About half of all small businesses do not have a website. This goes for small medical practices as much as for other types of businesses — but the situation is different for health care professionals.
Most small medical practices don’t have websites. Their reasons are about the same as the reasons given by mechanics who don’t have websites — they have plenty of business already, they don’t have time to figure out how to get a website, they don’t see any need for a website — but their circumstances are different.
Can you choose to have no online presence?
A mechanic can decide not to have a website, and just have no online presence at all. People searching for a local mechanic won’t find him, and if that’s okay with him, he’s fine.
That’s not true for doctors and dentists. If you don’t have a website, people searching for information about you will still find you. Medical professionals have an online presence, whether they like it or not, in the form of medical review sites. A study from Loyola Medicine found that most star ratings — the 1 through 5 stars that show up in Google search results before patients choose to click through to a website — are based on just one or two reviews. Most negative reviews of doctors are based on things other than medical care or qualifications: the mood of the receptionist, negative interactions with insurance companies, or even displeasure with a diagnosis.
What’s more, over 80% of Americans go to the internet first to look for information about health and healthcare. As the American College of Physicians says,
Establishing a professional profile so that it “appears” first during a search, instead of a physician ranking site, can provide some measure of control that the information read by patients prior to the initial encounter or thereafter is accurate.
You can’t choose not to have an online presence. You can only choose whether to take control over your online presence.
Can you make do with social media?
Many healthcare professionals go with a Facebook page or an Instagram account instead of springing for a website. It looks like a good idea. It’s free, if you don’t count the time you spend working on it. You can post cool pictures of your staff and your office. Your patients feel like friends. And word of mouth is one of the main ways people find a health care provider.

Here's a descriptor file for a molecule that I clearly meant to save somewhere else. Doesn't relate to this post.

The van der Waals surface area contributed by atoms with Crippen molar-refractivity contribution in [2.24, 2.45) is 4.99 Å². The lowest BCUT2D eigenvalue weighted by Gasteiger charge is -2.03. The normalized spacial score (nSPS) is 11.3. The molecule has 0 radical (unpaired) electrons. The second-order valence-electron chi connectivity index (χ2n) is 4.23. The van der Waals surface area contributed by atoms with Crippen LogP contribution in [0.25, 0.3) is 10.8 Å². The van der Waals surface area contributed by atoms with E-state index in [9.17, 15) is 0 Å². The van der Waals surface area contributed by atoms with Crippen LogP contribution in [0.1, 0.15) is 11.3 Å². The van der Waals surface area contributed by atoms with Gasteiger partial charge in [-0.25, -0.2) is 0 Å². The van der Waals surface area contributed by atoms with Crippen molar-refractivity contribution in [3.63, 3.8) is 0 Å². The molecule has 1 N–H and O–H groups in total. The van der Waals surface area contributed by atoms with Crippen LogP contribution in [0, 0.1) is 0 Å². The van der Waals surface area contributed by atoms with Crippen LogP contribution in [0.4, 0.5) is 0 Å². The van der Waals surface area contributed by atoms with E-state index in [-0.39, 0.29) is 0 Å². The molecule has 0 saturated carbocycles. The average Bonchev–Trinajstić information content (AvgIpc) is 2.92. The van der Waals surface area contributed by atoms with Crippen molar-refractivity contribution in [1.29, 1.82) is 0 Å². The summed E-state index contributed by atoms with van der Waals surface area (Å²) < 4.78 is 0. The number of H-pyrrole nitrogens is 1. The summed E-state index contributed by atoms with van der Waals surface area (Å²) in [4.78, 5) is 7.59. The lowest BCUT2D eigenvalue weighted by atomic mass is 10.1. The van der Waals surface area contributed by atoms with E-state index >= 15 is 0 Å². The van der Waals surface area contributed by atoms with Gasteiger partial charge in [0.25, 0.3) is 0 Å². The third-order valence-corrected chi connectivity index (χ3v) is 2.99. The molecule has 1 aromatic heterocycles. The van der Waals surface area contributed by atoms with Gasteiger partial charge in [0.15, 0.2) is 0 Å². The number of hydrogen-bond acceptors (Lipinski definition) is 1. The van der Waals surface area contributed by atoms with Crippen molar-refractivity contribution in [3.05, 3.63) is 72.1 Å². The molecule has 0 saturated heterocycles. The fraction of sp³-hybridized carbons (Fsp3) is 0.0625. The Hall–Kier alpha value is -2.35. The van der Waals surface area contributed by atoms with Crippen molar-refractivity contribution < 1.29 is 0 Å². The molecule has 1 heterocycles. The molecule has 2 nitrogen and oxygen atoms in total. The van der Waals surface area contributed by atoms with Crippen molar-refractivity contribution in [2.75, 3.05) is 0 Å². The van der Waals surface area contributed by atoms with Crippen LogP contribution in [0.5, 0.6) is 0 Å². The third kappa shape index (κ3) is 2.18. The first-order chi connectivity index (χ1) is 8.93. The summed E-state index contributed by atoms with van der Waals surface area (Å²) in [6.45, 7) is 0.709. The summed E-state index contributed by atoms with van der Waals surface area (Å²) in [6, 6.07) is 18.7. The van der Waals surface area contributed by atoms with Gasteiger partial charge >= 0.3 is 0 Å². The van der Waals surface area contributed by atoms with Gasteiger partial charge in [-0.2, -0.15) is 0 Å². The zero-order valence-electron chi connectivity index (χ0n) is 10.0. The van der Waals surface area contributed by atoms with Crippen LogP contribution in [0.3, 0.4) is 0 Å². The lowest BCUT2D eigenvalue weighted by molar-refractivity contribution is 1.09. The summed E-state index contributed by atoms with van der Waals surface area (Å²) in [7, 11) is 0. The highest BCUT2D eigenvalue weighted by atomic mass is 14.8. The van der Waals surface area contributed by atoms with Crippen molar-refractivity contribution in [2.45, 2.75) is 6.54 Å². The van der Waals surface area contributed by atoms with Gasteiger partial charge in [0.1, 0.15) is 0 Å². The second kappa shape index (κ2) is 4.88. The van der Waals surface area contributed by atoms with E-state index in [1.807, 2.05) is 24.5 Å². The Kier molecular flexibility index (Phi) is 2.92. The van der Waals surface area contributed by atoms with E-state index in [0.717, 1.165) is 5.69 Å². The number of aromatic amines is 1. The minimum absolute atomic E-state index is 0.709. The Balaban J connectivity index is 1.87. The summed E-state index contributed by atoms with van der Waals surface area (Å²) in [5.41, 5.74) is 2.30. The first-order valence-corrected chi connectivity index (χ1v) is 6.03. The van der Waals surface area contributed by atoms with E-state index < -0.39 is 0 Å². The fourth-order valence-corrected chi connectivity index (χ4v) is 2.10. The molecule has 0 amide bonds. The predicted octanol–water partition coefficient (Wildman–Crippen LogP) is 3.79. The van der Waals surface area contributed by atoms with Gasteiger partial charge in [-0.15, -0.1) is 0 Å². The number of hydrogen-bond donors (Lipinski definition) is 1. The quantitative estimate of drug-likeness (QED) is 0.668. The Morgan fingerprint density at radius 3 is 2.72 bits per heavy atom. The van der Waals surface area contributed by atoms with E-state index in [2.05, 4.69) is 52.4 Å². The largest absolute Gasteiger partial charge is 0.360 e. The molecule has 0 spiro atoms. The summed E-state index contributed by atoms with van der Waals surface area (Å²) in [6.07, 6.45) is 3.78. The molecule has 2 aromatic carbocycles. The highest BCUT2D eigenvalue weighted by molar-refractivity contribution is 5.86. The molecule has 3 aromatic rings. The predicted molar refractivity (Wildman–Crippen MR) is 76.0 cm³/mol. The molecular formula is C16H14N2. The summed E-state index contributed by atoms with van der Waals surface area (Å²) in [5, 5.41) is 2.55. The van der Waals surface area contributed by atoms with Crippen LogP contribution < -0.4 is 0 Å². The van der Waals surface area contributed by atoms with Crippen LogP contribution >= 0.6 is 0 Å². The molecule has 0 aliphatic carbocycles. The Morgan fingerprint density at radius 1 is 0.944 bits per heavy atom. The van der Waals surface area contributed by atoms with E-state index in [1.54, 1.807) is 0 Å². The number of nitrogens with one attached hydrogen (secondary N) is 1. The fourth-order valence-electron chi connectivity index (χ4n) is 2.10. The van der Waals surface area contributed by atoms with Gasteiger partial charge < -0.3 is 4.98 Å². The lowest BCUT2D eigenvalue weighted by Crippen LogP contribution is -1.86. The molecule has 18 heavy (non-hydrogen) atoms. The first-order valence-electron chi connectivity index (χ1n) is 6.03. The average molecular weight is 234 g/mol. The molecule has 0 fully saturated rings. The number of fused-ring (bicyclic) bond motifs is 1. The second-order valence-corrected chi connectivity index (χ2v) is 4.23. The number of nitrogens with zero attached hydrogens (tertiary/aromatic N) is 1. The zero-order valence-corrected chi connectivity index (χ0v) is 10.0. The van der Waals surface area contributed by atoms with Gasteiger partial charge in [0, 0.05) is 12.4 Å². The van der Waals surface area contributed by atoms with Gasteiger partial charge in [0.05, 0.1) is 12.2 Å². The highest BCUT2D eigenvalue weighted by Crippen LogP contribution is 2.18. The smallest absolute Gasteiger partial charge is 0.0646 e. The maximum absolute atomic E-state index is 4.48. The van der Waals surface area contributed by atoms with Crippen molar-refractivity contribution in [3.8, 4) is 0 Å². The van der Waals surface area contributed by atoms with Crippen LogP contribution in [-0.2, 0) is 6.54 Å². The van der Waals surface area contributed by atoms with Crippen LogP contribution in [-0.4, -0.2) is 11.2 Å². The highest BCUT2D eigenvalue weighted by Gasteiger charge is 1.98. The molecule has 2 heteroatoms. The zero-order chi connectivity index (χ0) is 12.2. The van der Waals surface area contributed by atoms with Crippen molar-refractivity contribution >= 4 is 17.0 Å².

Again, from the American College of Physicians:
Physicians should keep their professional and personal personas separate. Physicians should not “friend” or contact patients through personal social media.
Yet, if Facebook is the only way for a patient to get in contact with a doctor online, that patient will use Facebook. Unless you specialize in geriatric care, most of your patients do not use a phone book. They go directly to Google.
Even if you have your patient communication issues under control, there is one big reason that you should not rely entirely on social media for your online presence: it doesn’t belong to you.
Facebook, LinkedIn, and Google + can all change their policies and procedures at any moment, and all the work you’ve put into your social media presence can be gone. Recent examples include LinkedIn’s removal of product and services pages and Facebook’s decision to make businesses “pay to play.”
You don’t control free services, and it doesn’t make sense to build your business model on them.
You can provide meaningful patient education opportunities at your website, and you can make it easy for your patients to book appointments, request medication refills, and download forms to fill out.
Or you can choose not to.
Does your practice need a website? Yes.